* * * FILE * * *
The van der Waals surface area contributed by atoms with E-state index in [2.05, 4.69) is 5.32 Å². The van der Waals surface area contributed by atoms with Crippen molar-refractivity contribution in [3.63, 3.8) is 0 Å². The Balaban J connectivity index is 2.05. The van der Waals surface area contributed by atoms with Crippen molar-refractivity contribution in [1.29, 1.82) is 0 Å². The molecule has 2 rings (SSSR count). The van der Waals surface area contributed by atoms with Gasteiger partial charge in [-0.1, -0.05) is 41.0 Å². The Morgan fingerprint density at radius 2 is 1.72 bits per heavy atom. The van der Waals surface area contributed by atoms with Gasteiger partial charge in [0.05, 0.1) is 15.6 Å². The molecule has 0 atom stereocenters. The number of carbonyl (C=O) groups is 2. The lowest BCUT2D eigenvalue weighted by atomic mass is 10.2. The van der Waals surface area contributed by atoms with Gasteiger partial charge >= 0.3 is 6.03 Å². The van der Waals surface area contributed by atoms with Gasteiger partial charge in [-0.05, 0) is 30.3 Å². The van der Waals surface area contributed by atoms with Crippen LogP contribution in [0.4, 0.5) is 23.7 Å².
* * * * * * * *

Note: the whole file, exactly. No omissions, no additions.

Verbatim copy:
The van der Waals surface area contributed by atoms with E-state index in [2.05, 4.69) is 5.32 Å². The van der Waals surface area contributed by atoms with Crippen molar-refractivity contribution in [3.63, 3.8) is 0 Å². The Balaban J connectivity index is 2.05. The van der Waals surface area contributed by atoms with Crippen molar-refractivity contribution in [1.29, 1.82) is 0 Å². The molecule has 2 rings (SSSR count). The van der Waals surface area contributed by atoms with Gasteiger partial charge in [-0.1, -0.05) is 41.0 Å². The Morgan fingerprint density at radius 2 is 1.72 bits per heavy atom. The van der Waals surface area contributed by atoms with Gasteiger partial charge in [0.05, 0.1) is 15.6 Å². The molecule has 0 atom stereocenters. The number of carbonyl (C=O) groups is 2. The lowest BCUT2D eigenvalue weighted by atomic mass is 10.2. The van der Waals surface area contributed by atoms with Gasteiger partial charge >= 0.3 is 6.03 Å². The van der Waals surface area contributed by atoms with Gasteiger partial charge in [-0.05, 0) is 30.3 Å². The van der Waals surface area contributed by atoms with Crippen LogP contribution in [0.4, 0.5) is 23.7 Å².